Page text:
By Sarah Baer

With the world in turmoil, nothing is known about what the future will look like for classical music performances.  The Coronavirus Pandemic ended seasons early for ensembles around the world, and some of the most well-known institutions – including the Met Opera and New York Philharmonic –  have already announced that they will not be opening their doors again until 2021.

The combination of the pandemic along with the murders of George Floyd, Breonna Taylor, and Ahmaud Aubrey, among too many others, have created an environment that has forced everyone to reevaluate just about everything. We can no longer assume we are safe from disease; we can no longer ignore the violence that Black and Brown bodies face on a daily basis due to systemic racism.  

I would encourage arts organizations to use this time to carefully evaluate their own positions – not just in how to make live performances happen again safely, but in examining whose voices are represented, and why.  

Many of us have voiced our complaints over the years about how “dead, white, and male” classical music is.  However, composer Nebal Maysaud has gone farther than most, calling out the systemic racism inherent in classical music, in a piece they wrote for NewMusicBox in 2019.  Nebal states:

Western classical music is not about culture. It’s about whiteness. It’s a combination of European traditions which serve the specious belief that whiteness has a culture—one that is superior to all others. Its main purpose is to be a cultural anchor for the myth of white supremacy. In that regard, people of color can never truly be pioneers of Western classical music. The best [people of color] can be are exotic guests: entertainment for the white audiences and an example of how Western classical music is more elite than the cultures of people of color.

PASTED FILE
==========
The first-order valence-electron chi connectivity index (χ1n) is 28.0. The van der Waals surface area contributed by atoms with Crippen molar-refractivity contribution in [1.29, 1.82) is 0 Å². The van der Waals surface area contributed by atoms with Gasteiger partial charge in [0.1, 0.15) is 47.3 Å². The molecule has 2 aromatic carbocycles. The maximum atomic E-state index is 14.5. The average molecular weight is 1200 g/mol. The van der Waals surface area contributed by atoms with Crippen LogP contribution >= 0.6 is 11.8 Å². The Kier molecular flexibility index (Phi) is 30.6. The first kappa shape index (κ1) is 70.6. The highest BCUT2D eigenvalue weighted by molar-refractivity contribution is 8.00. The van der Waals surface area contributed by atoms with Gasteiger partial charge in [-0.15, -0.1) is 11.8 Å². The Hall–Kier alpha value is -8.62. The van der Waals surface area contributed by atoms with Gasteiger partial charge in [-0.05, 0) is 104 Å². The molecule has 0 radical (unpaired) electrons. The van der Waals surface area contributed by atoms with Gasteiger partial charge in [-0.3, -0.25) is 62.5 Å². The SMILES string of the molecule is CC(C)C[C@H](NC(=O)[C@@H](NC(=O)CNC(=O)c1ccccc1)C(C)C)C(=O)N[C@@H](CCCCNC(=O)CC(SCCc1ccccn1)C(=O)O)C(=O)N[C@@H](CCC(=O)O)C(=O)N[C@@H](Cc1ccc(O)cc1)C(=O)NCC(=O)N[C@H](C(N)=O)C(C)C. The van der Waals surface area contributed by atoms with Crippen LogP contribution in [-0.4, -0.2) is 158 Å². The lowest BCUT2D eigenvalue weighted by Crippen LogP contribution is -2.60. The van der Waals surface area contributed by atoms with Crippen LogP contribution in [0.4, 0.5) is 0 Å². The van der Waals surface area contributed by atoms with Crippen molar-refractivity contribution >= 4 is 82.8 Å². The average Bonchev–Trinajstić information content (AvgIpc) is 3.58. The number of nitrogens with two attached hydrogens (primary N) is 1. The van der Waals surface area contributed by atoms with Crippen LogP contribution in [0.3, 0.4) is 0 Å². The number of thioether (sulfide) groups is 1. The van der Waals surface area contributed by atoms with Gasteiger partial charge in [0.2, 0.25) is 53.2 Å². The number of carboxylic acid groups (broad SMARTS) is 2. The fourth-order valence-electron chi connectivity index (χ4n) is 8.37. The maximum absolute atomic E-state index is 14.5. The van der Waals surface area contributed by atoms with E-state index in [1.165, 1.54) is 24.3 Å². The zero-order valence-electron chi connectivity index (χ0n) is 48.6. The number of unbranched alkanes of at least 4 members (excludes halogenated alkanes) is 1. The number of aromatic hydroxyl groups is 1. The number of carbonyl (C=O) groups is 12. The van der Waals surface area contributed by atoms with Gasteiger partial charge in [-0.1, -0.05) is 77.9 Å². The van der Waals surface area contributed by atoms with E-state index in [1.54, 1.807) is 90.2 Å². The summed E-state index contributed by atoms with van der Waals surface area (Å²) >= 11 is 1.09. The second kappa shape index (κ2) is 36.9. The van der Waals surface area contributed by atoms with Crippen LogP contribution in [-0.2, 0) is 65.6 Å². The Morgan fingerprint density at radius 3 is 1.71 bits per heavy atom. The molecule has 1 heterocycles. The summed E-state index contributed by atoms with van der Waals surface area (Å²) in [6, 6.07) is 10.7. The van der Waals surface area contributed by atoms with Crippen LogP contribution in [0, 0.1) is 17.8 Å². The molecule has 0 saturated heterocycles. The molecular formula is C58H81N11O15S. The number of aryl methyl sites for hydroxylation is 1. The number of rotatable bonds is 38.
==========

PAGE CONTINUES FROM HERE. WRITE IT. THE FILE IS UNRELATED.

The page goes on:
Maysaud uses this piece to declare that classical music needs to die. And I agree. The commodification and very worship of a handful of “great” white male composers, while dismissing other forms of music as “less than” is a practice of systemic racism. We cannot move forward without recognizing this past, dismantling the system, and starting again. In order for classical music to move forward it is not enough to cling to the “great masters,” return to endless seasons of Beethoven and Mozart, and hope that the subscribers will continue to attend. Classical music needs to acknowledge its uneasy past and move forward – deliberately and thoughtfully – to be more inclusive, accessible, and relevant to audiences.  

While I understand that this is a scary proposition, it is a mission that several ensembles already take seriously. 

Take, for example, The Dream Unfinished: An Activist Orchestra.  The ensemble was founded in response to the Black Lives Matter movement, highlighting the ways in which women of color and LGBTQ women of color are marginalized.  Their first concert, performed in 2016, featured works by Florence Price, Margaret Bonds, Ethel Smyth and Courtney Bryan.  They have since held concerts featuring calls to action to the school-to-prison-pipeline, the immigration crisis, and climate change.  The forthcoming event, titled Red, White, and Blues, will engage audiences in dialogues about voting rights and voter suppression.